Because the Blackstone Theatre was a touring theatre, many actors appeared there who would not have otherwise had that opportunity if the venue had specialized in new productions. Some of the actors who graced the stage of the Blackstone include [3]

Post Blackstone Theatre Company


At the end of 1930, it was announced that the Blackstone Theatre Company was terminating its lease.[17] Mr. Erlanger had died in March, the country was in the midst of the Depression, and newspaper reports remarked on how many businesses were suffering. Building owners John and Tracy Drake managed the theatre for a year before foreclosure loomed in 1932. In 1934, they leased the theatre to Playgoer's Incorporated, although this group only lasted a year.[3]

The Blackstone was saved in the 1930s by the Federal Theatre Project, which leased the theatre in 1936 and continued to use it for rehearsals and productions until the program was abolished by Congress in 1939. During this period, the Blackstone played host to original plays.[3]

In 1940, the theater was rented by Oscar Sertin, who staged "Life with Father" starring Lillian Gish, which opened in February and ran for more than a year. The following year, Buddy Ebsen starred in "Good Night Ladies!", which ran for 100 weeks. From 1942 through 1945, the theatre was run by Slavin Amusement Company.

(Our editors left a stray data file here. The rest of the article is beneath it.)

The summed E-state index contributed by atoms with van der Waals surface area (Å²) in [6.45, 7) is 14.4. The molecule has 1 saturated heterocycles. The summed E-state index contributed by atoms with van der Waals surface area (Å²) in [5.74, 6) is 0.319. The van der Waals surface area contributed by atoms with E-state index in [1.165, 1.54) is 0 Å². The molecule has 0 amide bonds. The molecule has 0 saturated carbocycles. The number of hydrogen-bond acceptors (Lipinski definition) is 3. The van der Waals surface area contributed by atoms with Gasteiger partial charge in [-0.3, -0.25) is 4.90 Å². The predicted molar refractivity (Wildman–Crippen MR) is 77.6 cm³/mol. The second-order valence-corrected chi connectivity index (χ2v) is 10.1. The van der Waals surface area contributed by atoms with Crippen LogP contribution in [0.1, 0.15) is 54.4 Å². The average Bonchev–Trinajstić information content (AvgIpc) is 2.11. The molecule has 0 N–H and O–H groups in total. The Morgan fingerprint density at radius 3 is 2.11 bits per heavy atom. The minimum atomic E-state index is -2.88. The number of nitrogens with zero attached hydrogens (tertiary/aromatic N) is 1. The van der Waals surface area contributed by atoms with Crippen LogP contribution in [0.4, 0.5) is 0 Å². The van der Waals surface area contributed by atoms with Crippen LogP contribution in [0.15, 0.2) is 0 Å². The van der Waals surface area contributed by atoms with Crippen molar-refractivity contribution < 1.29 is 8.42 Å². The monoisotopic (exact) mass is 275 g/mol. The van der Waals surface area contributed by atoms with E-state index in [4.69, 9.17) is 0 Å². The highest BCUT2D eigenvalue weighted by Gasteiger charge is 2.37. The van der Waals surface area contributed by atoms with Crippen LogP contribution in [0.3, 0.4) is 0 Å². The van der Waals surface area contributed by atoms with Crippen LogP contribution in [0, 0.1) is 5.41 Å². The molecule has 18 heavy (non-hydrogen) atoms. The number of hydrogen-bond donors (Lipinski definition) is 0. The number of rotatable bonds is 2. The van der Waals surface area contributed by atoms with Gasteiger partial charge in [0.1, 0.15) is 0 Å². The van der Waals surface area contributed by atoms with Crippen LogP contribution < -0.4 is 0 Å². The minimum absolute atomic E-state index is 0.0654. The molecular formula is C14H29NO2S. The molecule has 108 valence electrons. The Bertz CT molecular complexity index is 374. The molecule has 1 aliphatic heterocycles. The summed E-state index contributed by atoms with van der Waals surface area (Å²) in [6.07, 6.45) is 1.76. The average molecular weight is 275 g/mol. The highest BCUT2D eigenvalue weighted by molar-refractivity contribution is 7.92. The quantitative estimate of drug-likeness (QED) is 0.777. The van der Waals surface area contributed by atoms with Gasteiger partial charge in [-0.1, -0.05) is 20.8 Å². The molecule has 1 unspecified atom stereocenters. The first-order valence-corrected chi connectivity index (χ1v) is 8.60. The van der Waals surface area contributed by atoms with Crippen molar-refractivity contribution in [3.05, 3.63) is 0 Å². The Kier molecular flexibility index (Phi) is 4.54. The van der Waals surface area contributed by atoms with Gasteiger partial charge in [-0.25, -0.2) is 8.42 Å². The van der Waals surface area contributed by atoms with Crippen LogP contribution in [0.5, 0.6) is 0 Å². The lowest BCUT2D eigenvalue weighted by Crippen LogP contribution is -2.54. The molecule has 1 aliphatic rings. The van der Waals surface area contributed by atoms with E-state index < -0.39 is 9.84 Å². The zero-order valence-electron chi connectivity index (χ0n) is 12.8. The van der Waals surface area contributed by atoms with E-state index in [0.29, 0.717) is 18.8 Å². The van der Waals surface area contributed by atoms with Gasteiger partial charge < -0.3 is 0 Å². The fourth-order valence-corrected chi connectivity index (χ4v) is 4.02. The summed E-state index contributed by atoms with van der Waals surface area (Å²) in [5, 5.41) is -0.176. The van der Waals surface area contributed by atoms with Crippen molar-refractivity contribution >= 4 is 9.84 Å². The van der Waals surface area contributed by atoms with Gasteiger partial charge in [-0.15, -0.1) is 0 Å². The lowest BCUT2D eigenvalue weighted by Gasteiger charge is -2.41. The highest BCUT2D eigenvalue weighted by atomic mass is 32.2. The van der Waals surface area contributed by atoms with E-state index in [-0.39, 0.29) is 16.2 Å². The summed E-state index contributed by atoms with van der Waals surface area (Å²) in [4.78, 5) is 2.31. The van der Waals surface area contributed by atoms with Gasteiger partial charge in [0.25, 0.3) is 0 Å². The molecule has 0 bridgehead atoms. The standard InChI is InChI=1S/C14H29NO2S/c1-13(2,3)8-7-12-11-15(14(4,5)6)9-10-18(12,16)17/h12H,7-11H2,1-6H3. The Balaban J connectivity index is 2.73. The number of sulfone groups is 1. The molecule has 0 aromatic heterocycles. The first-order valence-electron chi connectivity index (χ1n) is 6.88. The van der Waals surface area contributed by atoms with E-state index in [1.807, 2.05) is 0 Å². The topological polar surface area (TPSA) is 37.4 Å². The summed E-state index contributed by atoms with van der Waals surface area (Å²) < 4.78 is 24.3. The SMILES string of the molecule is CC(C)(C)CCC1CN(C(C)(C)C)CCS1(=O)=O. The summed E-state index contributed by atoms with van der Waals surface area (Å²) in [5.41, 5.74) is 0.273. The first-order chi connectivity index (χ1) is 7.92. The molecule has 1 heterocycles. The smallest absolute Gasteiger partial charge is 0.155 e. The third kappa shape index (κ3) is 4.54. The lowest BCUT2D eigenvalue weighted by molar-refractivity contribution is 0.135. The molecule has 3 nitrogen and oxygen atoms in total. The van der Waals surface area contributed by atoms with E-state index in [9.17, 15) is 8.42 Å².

Shubert Brothers

In 1945, a reconstituted Blackstone Theatre Company managed the hall until 1948 when the [3]

1959 saw the premiere of Lorraine Hansberry's "A Raisin in the Sun." Although the play was successful, after four weeks it left Chicago for New York. Around the same time, a renaissance in Chicago theatre was taking place on the city's north side.[3]

The Blackstone was dark from 1986 until August 1988, when it reopened to Shubert Theatre on Monroe Street.

Theatre School

The marquee of the theatre in 2007

The Goodman School of Drama, renamed The Theatre School in 1985,[18] was founded in 1925. It joined DePaul University in 1978.[19] Alumni include Gillian Anderson, John C. Reilly, Scott Ellis, Joe Mantegna, Theoni V. Aldredge, Karl Malden, Michael Rooker, Elizabeth Perkins, Judy Greer and Eugene Lee.[20]